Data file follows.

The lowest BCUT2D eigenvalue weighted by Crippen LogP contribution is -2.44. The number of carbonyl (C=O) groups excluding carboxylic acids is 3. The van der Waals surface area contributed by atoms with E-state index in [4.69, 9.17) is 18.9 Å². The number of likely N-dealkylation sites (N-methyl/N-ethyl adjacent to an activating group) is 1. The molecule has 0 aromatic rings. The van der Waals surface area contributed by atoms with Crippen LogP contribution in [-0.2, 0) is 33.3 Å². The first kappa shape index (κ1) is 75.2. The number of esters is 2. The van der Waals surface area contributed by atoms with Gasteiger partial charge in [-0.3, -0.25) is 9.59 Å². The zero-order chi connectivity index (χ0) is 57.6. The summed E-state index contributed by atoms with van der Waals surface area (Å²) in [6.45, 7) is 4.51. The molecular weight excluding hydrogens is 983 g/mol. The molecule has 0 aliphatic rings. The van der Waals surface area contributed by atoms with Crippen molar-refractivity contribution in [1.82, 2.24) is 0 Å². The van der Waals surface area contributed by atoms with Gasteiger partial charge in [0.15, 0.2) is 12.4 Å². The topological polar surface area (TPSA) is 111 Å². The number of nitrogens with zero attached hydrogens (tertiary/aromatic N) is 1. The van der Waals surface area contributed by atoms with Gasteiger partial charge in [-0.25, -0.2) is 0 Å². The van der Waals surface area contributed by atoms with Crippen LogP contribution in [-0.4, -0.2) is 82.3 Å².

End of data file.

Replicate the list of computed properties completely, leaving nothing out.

The lowest BCUT2D eigenvalue weighted by Crippen LogP contribution is -2.44. The number of carbonyl (C=O) groups excluding carboxylic acids is 3. The van der Waals surface area contributed by atoms with E-state index in [4.69, 9.17) is 18.9 Å². The number of likely N-dealkylation sites (N-methyl/N-ethyl adjacent to an activating group) is 1. The molecule has 0 aromatic rings. The van der Waals surface area contributed by atoms with Crippen LogP contribution in [-0.2, 0) is 33.3 Å². The first kappa shape index (κ1) is 75.2. The number of esters is 2. The van der Waals surface area contributed by atoms with Gasteiger partial charge in [-0.3, -0.25) is 9.59 Å². The zero-order chi connectivity index (χ0) is 57.6. The summed E-state index contributed by atoms with van der Waals surface area (Å²) in [6.45, 7) is 4.51. The molecular weight excluding hydrogens is 983 g/mol. The molecule has 0 aliphatic rings. The van der Waals surface area contributed by atoms with Crippen molar-refractivity contribution in [1.82, 2.24) is 0 Å². The van der Waals surface area contributed by atoms with Gasteiger partial charge in [0.15, 0.2) is 12.4 Å². The topological polar surface area (TPSA) is 111 Å². The number of nitrogens with zero attached hydrogens (tertiary/aromatic N) is 1. The van der Waals surface area contributed by atoms with Gasteiger partial charge in [-0.25, -0.2) is 0 Å². The van der Waals surface area contributed by atoms with Crippen LogP contribution in [-0.4, -0.2) is 82.3 Å².